I have a 50hp mercury blue band outboard, that I installed on my boat myself.
I have had a problem where it's not getting much power at full throttle, I have tried adjusting the cables but to no avail, and when I'm at full throttle and move the carb by hand it throws a lot more power out.
see if the throttle lever on carb is adjustable as my 70 HP carb. (Upper) the screw may be lose and thus taking all the cable when trying to adjust it. There is quite a bit of movement on mine and if it where lose then i would think that would be a cause Butterflies are not opening fully. look into the carb throat and give it full throttle to see if this may be the problem. JMO
If you have the controls moved fully forward and there is still more movement that can advance the throttle body then it has to be either the kNurl at the cable end connecting at the motor or at the other end within the controls. They both screw in and out. Th other possibility is the stop screw on the power head that limits the advance.
What year is your motor....this will help to figure this out. Do you have a manual?
disconnect all cabling. Try to figure out how much more cable movement is needed to open the butterflys on the carbs. Then try to figure out why the cable won't move the required distance. Adjust whatever part you must to eliminate the distance that the cable must move to open the butterflys. Hook it back up and try again. What year, serial number is the motor?
i found this post interesting and helpfull.by Clams Canino.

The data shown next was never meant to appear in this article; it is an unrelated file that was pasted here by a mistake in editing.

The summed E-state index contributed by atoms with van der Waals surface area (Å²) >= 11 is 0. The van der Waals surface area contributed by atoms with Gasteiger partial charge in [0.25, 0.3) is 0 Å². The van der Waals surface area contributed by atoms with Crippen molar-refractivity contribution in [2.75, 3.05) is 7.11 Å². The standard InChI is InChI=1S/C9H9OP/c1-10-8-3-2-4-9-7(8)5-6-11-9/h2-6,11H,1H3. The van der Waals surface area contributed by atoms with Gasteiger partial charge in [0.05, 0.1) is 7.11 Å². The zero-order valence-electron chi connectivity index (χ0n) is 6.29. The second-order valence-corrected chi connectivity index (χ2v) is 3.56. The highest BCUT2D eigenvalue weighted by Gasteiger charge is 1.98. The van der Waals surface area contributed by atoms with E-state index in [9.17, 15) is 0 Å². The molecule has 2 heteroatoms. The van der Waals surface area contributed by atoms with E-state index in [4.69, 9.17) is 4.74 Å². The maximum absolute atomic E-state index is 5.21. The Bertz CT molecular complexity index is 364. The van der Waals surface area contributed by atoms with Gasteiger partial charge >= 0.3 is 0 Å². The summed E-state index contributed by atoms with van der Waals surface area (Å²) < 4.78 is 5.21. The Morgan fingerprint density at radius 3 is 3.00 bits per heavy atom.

Manual specs are different for each but this is close enough to get them all REAL close. This assumes nothing is broken or "wrong" with it. This also assumes that the timing pointer is properly adjusted (if adjustable) to accurately read TDC of the #1 piston.This basic procedure will work for all the 2/3/4/6 cylinder inlines from 1960 to 1988. It's not for the newer 3 and 4 cylinder loopers.Engine offDisconnect throttle cablePull throttle arm to full throttle and verify carbs open fully. Adjust main throttle stop so that the carbs are JUST hitting thier own little throttle stops. The idea here is that you want the screw stop and NOT the carbs acting as the "final stop" for your throttle lever.Return the throttle to idle, carbs should be closed. Set all idle screws to 1 3/4 turns out from lightly seated.Remove all plugs except #1, hook a timing light to #1. Then follow the narritive.When the throttle is in the idle position the carbs should be fully closed and the ignition retarded. It is the amount of retardation that determines your idle speed and is set later with the idle stop screw. Timing Event One - throttle pickup.As the throttle is advanced, the spark timing advances toward TDC and then to before TDC. As the timing is just passing TDC the 1st (minor)throttle pickup should hit and start to open the carbs. Use the timing light. Adjust the tang or trigger screw to make this a reality. All of them are speced different, but if the 1st pickup hits at 3-4 degrees BTDC advance - you win. Use the timing light with a friend cranking it to complete this setting.Timing Event Two - max advance.As you continue to advance the throttle the timing will advance while the carbs slowly open a bit more. The next adjustment is max advance, this is the point where the distibutor (or trigger) can advance no more. Set the max-advance stop to 21 degrees for "direct charge" crossflow inlines and 34 degrees for the older plain vanilla crossflows. Use the light, - err to the side of caution.Right after max advance, further throttle motion should cause the second throttle pickup to hit and open the carbs to full. You already set that -now verify it.Leave the throttle cable disconnected and go to the water. Leave the boat strapped to the trailer and back it in so it's deep enought to run. Have a friend crank it while you operate the choke and throttle. Warm it up at 1500 rpms's.When "warm" adjust the idle stop screw for about 800 rpm and then ajust your idle needle(s) in (one at a time) till the motor stumbles. Quickly backing it out 1/2 turn from "stumble" will usually save it from needing a re-start. Do that for all the idle screws. Re-set idle stop for 800.Now have your friend put it in gear (make SURE you are on the transom NOT in the water) and reset your idle stop for as low as you can get it. 500-600rpm is great if your old reeds will let it idle that low in gear. Now, re-adjust the idle screws, in to stumble, then 1/2 turn out. When you've gone back and forth with that a few times and have it "perfect" - adjust each one out 1/4 turn.Reset the idle stop so that it's about 700-800 out of gear and 500-600 in gear. Sometimes bad reeds won't let you get that low, you've GOT to get it under 1000 in neutral (worst case) to avoid beating up your lower unit when you shift into gear, even 1000 is "bad" but like I said "worst case".Now adjust (and hook up)the throttle cable so that with the shifter in neutral, there is light to moderate pressure holding the throttle arm against the idle stop.Take the boat off the trailer and go out in the water. Try the hole shot. If it falls on it's face try adjusting the idle screws out 1/4 turn at a time (all of them together) till you can get a hole shot. You can kind of do this on the trailer at the ramp, but it's not really safe for you, the boat, or the tow vehicle.You're done.-W